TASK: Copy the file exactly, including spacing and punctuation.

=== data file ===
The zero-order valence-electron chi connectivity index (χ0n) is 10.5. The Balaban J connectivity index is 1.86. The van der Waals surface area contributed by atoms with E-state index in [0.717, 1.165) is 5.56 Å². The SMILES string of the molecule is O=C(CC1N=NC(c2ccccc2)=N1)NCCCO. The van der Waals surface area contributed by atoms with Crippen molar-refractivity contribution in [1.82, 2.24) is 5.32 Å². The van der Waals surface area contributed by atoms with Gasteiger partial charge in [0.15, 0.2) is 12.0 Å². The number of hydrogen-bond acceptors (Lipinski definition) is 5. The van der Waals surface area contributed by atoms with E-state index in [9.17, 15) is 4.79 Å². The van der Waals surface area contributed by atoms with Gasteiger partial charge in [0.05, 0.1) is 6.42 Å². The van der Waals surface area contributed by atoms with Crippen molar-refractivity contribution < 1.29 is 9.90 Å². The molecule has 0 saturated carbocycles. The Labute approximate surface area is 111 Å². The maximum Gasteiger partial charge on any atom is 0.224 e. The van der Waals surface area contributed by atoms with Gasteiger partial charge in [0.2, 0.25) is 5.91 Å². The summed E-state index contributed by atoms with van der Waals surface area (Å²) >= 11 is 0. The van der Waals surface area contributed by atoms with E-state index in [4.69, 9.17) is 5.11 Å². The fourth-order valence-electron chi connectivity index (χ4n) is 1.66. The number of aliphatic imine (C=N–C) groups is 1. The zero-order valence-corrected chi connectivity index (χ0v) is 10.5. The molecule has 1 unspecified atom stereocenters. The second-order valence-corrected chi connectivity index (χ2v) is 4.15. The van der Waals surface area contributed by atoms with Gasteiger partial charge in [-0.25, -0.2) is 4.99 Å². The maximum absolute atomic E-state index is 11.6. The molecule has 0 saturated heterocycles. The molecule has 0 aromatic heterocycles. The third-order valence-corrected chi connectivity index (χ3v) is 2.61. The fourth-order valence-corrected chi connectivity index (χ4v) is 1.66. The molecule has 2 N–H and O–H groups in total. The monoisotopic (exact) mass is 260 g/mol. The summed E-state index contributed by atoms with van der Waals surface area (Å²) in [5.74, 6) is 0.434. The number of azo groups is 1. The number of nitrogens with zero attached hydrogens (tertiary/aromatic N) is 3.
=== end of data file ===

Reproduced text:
The zero-order valence-electron chi connectivity index (χ0n) is 10.5. The Balaban J connectivity index is 1.86. The van der Waals surface area contributed by atoms with E-state index in [0.717, 1.165) is 5.56 Å². The SMILES string of the molecule is O=C(CC1N=NC(c2ccccc2)=N1)NCCCO. The van der Waals surface area contributed by atoms with Crippen molar-refractivity contribution in [1.82, 2.24) is 5.32 Å². The van der Waals surface area contributed by atoms with Gasteiger partial charge in [0.15, 0.2) is 12.0 Å². The number of hydrogen-bond acceptors (Lipinski definition) is 5. The van der Waals surface area contributed by atoms with E-state index in [9.17, 15) is 4.79 Å². The van der Waals surface area contributed by atoms with Gasteiger partial charge in [0.05, 0.1) is 6.42 Å². The van der Waals surface area contributed by atoms with Crippen molar-refractivity contribution < 1.29 is 9.90 Å². The molecule has 0 saturated carbocycles. The Labute approximate surface area is 111 Å². The maximum Gasteiger partial charge on any atom is 0.224 e. The van der Waals surface area contributed by atoms with Gasteiger partial charge in [0.2, 0.25) is 5.91 Å². The summed E-state index contributed by atoms with van der Waals surface area (Å²) >= 11 is 0. The van der Waals surface area contributed by atoms with E-state index in [4.69, 9.17) is 5.11 Å². The fourth-order valence-electron chi connectivity index (χ4n) is 1.66. The number of aliphatic imine (C=N–C) groups is 1. The zero-order valence-corrected chi connectivity index (χ0v) is 10.5. The molecule has 1 unspecified atom stereocenters. The second-order valence-corrected chi connectivity index (χ2v) is 4.15. The van der Waals surface area contributed by atoms with Gasteiger partial charge in [-0.25, -0.2) is 4.99 Å². The maximum absolute atomic E-state index is 11.6. The molecule has 0 saturated heterocycles. The molecule has 0 aromatic heterocycles. The third-order valence-corrected chi connectivity index (χ3v) is 2.61. The fourth-order valence-corrected chi connectivity index (χ4v) is 1.66. The molecule has 2 N–H and O–H groups in total. The monoisotopic (exact) mass is 260 g/mol. The summed E-state index contributed by atoms with van der Waals surface area (Å²) in [5.74, 6) is 0.434. The number of azo groups is 1. The number of nitrogens with zero attached hydrogens (tertiary/aromatic N) is 3.